Some important details to note concerning a transfer are:
To better understand a warranty transfer, let’s review the process together in an imaginary scenario with Service First shingle products. Remember – every manufacturer is different, so this scenario only explains what you would do in the case of an Service 1st Roofing warranty.
For this example, let’s start with the sale of a single-family detached home by its original homeowner to you. Congrats! You are now the new owner.
Fortunately for you, the home you just bought had Service First shingle products installed on the roof, all of which came with a Standard Product Limited Warranty.
There are three key things you need to know and do when transferring a warranty:
Hopefully, the seller kept their original manufacturer warranty documents and/or contractor agreement. If not, you may have to do a little detective work by reaching out to the contractor who did the install and ask for a copy of the agreement.
The logic behind the above requirements is straightforward. This documentation is required so that Service First can confirm that you are the second owner of the shingles or roofing products and not the third, fourth, etc. and to confirm that their products were used on the roof.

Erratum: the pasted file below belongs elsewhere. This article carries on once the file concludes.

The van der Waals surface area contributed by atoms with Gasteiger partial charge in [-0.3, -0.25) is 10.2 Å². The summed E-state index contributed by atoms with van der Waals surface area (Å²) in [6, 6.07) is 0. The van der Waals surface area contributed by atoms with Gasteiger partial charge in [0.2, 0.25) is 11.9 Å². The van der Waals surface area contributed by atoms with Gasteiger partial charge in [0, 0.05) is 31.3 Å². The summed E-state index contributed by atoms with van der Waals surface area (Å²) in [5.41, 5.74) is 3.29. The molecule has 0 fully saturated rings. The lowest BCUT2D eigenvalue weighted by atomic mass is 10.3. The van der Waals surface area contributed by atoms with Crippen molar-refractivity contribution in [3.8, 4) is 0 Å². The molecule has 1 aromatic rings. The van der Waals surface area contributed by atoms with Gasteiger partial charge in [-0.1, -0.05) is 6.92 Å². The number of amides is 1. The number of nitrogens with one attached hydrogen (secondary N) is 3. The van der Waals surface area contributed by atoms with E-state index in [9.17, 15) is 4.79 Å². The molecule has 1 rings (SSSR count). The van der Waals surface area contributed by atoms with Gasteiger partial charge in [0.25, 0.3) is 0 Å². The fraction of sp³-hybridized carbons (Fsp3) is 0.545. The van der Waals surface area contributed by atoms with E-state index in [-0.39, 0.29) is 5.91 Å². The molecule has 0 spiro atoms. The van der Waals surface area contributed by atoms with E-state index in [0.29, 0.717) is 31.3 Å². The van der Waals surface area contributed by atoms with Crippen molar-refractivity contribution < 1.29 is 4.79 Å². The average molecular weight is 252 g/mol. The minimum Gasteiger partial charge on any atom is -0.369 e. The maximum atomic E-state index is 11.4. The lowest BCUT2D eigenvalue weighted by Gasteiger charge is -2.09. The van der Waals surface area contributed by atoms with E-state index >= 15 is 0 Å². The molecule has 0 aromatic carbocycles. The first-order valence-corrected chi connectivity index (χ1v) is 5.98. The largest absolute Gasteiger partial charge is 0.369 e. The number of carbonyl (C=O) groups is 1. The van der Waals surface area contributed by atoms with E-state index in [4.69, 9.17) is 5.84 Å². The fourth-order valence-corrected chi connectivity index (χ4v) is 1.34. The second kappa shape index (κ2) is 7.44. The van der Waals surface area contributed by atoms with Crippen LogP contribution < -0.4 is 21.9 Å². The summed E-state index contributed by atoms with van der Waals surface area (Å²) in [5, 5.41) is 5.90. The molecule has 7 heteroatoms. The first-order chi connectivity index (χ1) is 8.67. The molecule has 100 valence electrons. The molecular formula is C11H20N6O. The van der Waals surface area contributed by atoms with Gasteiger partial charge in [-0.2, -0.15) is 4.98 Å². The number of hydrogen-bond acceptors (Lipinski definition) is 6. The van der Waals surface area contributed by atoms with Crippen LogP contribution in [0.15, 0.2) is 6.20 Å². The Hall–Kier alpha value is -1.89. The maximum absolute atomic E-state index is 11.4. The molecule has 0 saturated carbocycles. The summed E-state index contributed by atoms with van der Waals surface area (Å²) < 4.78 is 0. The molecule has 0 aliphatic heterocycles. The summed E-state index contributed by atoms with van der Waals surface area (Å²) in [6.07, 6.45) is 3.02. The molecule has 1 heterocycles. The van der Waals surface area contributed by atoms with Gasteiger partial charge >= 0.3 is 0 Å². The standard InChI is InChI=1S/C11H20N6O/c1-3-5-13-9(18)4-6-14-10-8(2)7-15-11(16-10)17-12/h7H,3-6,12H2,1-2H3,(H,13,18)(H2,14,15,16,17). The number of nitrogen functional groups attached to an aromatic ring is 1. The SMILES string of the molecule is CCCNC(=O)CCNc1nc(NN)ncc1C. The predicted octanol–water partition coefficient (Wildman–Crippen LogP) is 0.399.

As you can see, proper record-keeping can make the warranty transfer relatively simple. When your roofing project is complete, make sure you register your warranty according to the manufacturer’s guidelines. Then, securely store all the necessary paperwork, along with a copy of the warranty. This makes it easier for the new homeowner to complete the warranty transfer.
If you’re purchasing a home and the previous owner didn’t keep accurate records, it’s still possible for you to transfer a warranty. First, try calling the contractor or supplier to get proof of purchase. You’ll also need to provide the month and year the shingles were installed.
Warranties let consumers know that the manufacturer stands behind their products. Roofs are one of the largest upkeep expenditures for homeowners, and a quality roof can last for many years, making it a valuable investment.
If your roof is covered in durable, reliable Service First Roofing products, remind prospective homeowners that the roofing materials are backed by a manufacturer’s warranty. The ability to transfer the roofing warranty could be a motivating factor in the sale.
Pro Tip: If you’re buying a home, be sure to ask about the roof and get the required documentation for a warranty transfer if applicable.
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Our object in the construction of the state is the greatest happiness of the whole